Tuesday, 30 January 2018, in the Guantanamo Bay courtroom, an alleged al Qaeda Iraq member and Taliban liaison encountered the government’s purported “star witness” against him. Defendant Nashwan Al-Tamir has been charged with attacks against allied troops and contractors in 2003 and 2004 in Afghanistan, during the U.S. led invasion, and he was confronted in court by Ahmed Muhammed Haza al Darbi, who testified in August that Al-Tamir was “Hadi al-Iraqi,” Al-Darbi’s Al-Qaeda commander in 1996 whom he saw at a guest house with other Al-Qaeda commanders as late as 2000. In addition to testifying against Al-Tamir, Al-Darbi is also testifying in a case against the alleged U.S.S. Cole bomber, Abd al Rahim al Nashiri, who is alleged to have masterminded the bombing of the U.S.S. Cole off the coast of Yemen. His testimony was in exchange for a guilty plea under which he is set to return to Saudi Arabia this month to serve a sentence of 9-15 years.
Why I am in Guantanamo?
I am a graduate of Indiana University McKinney School of Law, and I am here as a monitor representing the school’s Military Commission Observation Project. This week I and five other NGO representatives have been monitoring pre-trial proceedings in the government’s case against Al-Tamir. Al-Darbi’s in court deposition was suspended in August due to Al-Tamir’s health and was set to resume next week.
Star witness against al-Tamir unexpectedly appears in the courtroom
To the the surprise of us NGO representatives observing proceedings this week, Al-Darbi came in to Court Wednesday afternoon with his lawyers for a hearing on Al-Tamir’s motion to compel production of records concerning his psychological condition and treatment. We did not expect him to appear in court today and we were surprised because his deposition was not set until next week. Not even Miami Herald reporter Carol Rosenberg, the only reporter to regularly attend the hearings, knew that this motion was would be on the Commission’s docket this week. Al Darbi was clean cut and wore a blue suit, having shaved the beard he had worn prior to his guilty plea. Al Tamir requested production of the records to try to discredit al Darbi’s testimony and deem it unreliable due to trauma he endured as a result of torture inflicted upon him at the U.S. air base in Bagram, Afghanistan and at Guantanamo.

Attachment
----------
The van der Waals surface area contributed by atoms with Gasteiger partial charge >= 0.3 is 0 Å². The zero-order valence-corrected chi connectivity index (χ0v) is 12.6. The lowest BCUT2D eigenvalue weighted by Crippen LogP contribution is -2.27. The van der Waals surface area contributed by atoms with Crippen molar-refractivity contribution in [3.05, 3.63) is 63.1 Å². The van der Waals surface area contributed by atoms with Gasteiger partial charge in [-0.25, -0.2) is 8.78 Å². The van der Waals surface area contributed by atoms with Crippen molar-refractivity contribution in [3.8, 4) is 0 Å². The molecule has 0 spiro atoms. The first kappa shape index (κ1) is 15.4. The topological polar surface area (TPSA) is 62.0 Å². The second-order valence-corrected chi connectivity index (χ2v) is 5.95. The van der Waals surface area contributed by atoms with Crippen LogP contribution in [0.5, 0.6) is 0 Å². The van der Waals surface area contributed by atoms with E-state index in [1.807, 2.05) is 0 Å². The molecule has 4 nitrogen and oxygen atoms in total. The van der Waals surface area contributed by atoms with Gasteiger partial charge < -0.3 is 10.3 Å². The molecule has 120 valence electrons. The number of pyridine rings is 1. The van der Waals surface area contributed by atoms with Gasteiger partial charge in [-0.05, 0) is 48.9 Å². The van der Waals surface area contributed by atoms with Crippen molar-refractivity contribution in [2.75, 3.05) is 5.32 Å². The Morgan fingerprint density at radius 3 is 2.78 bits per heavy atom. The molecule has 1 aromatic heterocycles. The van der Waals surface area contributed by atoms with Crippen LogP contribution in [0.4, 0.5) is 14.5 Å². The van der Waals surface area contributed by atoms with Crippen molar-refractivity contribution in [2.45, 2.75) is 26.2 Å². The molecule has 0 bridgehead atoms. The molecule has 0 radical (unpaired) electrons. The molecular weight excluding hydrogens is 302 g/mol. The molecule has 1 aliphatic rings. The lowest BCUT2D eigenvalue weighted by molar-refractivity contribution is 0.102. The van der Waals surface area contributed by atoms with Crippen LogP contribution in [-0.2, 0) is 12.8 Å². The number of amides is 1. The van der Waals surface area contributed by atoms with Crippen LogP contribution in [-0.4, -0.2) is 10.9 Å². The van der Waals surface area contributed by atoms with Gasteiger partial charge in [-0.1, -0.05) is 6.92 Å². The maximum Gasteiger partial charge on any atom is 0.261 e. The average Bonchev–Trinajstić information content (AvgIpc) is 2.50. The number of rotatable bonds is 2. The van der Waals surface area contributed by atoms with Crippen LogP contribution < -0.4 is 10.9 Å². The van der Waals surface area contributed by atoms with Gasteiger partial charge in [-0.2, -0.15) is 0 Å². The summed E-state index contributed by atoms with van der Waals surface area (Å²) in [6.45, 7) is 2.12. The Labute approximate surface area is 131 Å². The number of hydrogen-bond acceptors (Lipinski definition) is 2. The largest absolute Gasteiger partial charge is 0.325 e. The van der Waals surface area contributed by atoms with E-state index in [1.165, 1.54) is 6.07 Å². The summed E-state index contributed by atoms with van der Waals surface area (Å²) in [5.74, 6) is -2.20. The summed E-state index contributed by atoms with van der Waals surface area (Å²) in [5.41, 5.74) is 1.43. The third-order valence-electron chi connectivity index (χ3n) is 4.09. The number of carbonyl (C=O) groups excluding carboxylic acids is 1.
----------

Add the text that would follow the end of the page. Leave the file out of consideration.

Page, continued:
Arguments about al Darbi’s mental condition & mental health records
Al-Tamir’s counsel, Air Force Major Yolanda Miller, argued that al Darbi’s records could show that Al-Darbi was suffering psychological trauma from torture when he testified against Al-Tamir in 2017. Miller also argued that Al-Darbi had waived any patient-physician privilege when he disclosed records in arguing that he was unable to testify publicly, and that at least the Court should review the records in camera, without disclosing them publicly, before ruling. The government argued that it had the responsibility to determine discoverability of the records, and that it had determined that al Darbi’s medical records were not relevant. Al-Darbi’s lawyer, Navy Lieutenant Commander Greg Young, argued that the medical records were privileged, and that Al-Darbi had not previously disclosed any of the records. The military judge, Marine Colonel Paul Reuben, took the matter under advisement.
Al-Tamir’s motion to abate the proceedings
Earlier Wednesday afternoon, the court had heard arguments on Al-Tamir’s renewed motion to abate the proceedings and his motion to compel the production of intelligence reports. The proceedings had previously been abated, or suspended, due to Al-Tamir’s degenerative back condition, for which he’s received four surgeries in the past four months. He had complained of pain since arriving at Guantanamo in 2007, and his previous treatment had largely consisted of ben-gay. Only last year after Al-Tamir had become incontinent and paralysis became a threat did he receive the surgeries.
Al-Tamir lawyer Adam Thurschwell argued that due to events which occurred just after Tuesday’s hearing, the hearings in the case should be abated, or suspended. Al-Tamir submitted a letter to the court stating that Joint Task Force (JTF-GTMO), which maintains the detention facilities at Guantanamo, had delayed his ability to relieve himself while dealing with the handcuffs agents had put on him too tightly, it’s seizure of documents his legal team had given him, and failure to deliver a special toilet seat to his holding cell which permitted the him to relieve himself without experiencing pain. He soiled himself, and there was no running water to his cell.